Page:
After migrating my website to a new hosting platform, I began to see weird characters showing after the migration that looked like this â€ and â€™. There were many more weird characters and they were literally littered throughout the site. They were occurring on every single page.
I almost freaked out. It was going to be days of work.
After I held my hands in despair and wondered how a simple site migration could go so wrong, I began to look for simple solutions.
First, I contacted the new hosting platform – Siteground.
I use Siteground for all my sites and wanted to move The Digital Mum across.
It is one of my first sites and I was trying to bring everything onto one hosting platform.
How to Contact Siteground Support.
Siteground does have excellent 24/7 support.
The main problem is in trying to access that support.
It took me a few attempts to actually work out what you have to do to get to Siteground support and speak, I mean chat to someone.
Here’s how to go to Siteground Chat for support
From your Siteground dashboard, click on the question mark (?) which has a circle around it in the top left-hand corner.
This will take you to this:-
Then click on “View Help Center” option.
Then click on “Contact us”
This will give you a drop-down of the list of categories that you can find help with how to complete a task.
Scroll down towards the bottom till you see the option
Questions that fall outside of the described or the scope of our support. Support provided may be a subject to additional fees”.
Click on “Other” – don’t worry about the fees, you should not be charged.
Then click on “Report other technical Issues”.
You will then need to say what category the issue falls in using the drop-down list.
Then select the site you want support with.
Write a brief description in the comment box and then click on “start chat”.
You will be connected to a support assistant.
Now let’s get on with
weird characters in WordPress blog after site migration
Siteground support suggested that I either re-ran the migration to see if this changed things.
Or wait a couple more hours as the site migration was still saying it was migrating, however, on their server it appeared to have completed.
They gave three options to fix the weird characters/ charset after this:-
- Export the database and then fix the charset and then import it back
- Export the database from the phpMyAdmin and ensure all table are using UTf8 encoding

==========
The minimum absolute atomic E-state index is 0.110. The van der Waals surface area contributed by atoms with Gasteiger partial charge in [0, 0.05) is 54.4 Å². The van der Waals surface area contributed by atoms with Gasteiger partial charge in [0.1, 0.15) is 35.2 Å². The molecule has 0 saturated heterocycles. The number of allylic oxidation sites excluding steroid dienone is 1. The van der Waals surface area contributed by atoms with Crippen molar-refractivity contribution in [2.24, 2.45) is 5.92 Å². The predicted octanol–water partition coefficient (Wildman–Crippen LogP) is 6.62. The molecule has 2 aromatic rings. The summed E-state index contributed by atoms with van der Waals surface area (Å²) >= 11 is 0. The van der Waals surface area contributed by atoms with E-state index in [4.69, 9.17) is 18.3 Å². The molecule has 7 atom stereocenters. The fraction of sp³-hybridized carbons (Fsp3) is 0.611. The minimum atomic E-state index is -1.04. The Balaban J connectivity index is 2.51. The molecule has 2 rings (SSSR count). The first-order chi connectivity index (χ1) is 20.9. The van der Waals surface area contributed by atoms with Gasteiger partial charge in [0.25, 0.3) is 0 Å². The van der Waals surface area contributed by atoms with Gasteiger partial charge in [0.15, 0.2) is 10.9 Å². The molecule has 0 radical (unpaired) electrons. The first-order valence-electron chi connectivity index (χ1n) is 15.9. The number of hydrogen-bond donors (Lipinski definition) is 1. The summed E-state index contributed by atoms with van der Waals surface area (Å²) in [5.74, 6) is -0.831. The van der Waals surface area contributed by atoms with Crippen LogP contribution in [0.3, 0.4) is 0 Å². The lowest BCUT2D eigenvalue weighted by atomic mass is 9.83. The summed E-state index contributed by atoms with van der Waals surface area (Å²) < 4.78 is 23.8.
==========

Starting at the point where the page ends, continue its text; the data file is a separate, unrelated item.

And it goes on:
- Install a plugin like Better Search Replace Plugin
The 3rd option seemed the least technical fix, so that is the solution that I will be talking about in this post.
How to fix weird characters on WordPress blog after migration
I was given a temporary site link which allowed me to work on a non-live site.
If it all went wrong, I could simply delete the migrated site and re-start the migration from fresh.
I installed the Better Search and Replace plugin by Delicious Brain
This plugin allows you to enter the weird character and then enter what special character you want it to be replaced with.
The weird characters that you are seeing on your blog post will equate to a specific special character.
This is the best blog post that I found that explained why this weird character happens and gives you an alternative for a fix if the Better Search Replace plugin option does not work.
Yes, there will still be manual work to be done even with this plugin,
But it will save you a whole lot of time than if you had to go through and replace each weird character set with the special character.
Here’s a simple translation table to help with this:
|WEIRD CHARACTER||FRIENDLY NAME||CORRECT SPECIAL CHARACTER|
|â€œ||Left (opening) double quote||“|
|â€||Right (closing) double quote||”|
|â€˜||Left (opening) single quote||‘|
|â€™||Right (closing) single quote||’|
|â€”||En dash (short dash)||–|
|â€“||Em dash (long dash)||—|
In the plugin settings, you will see that you will need to select the specific pages that you want the plugin to look for these weird characters and replace them.
If you want to check what you are doing is right before you make any changes, then keep the tick box checked for DRY RUN.
This will show you if it found any errors for that set of weird characters and how many replacements it will need to make.
If you are happy with the suggested changes then, uncheck the Dry Run box.
Now hit the run button to perform the final action and make the relevant changes to the pages.
You will need to do this search and replace check for each of the character sets shown in the table above.
Yes, one by one.
Unless you are technical and want to learn how to do the other options.
But this post cannot help you with that, as the third option was simply the easiest.
Yes, easy but time-consuming.
But so would going through and reading each blog post and adding a “ here and a ‘ there.
Set aside some time, this took me less than 30 minutes to install the plugin, figure out how the plugin worked, and then find the table that showed how to know which weird character corresponded to which special character.
This quick plugin fix worked well for me when fixing weird characters after my site migration, and hopefully will work for you too.
Comment below if this solution was helpful or if you have found an alternative fix to these weird WordPress characters.
Because there is another way!
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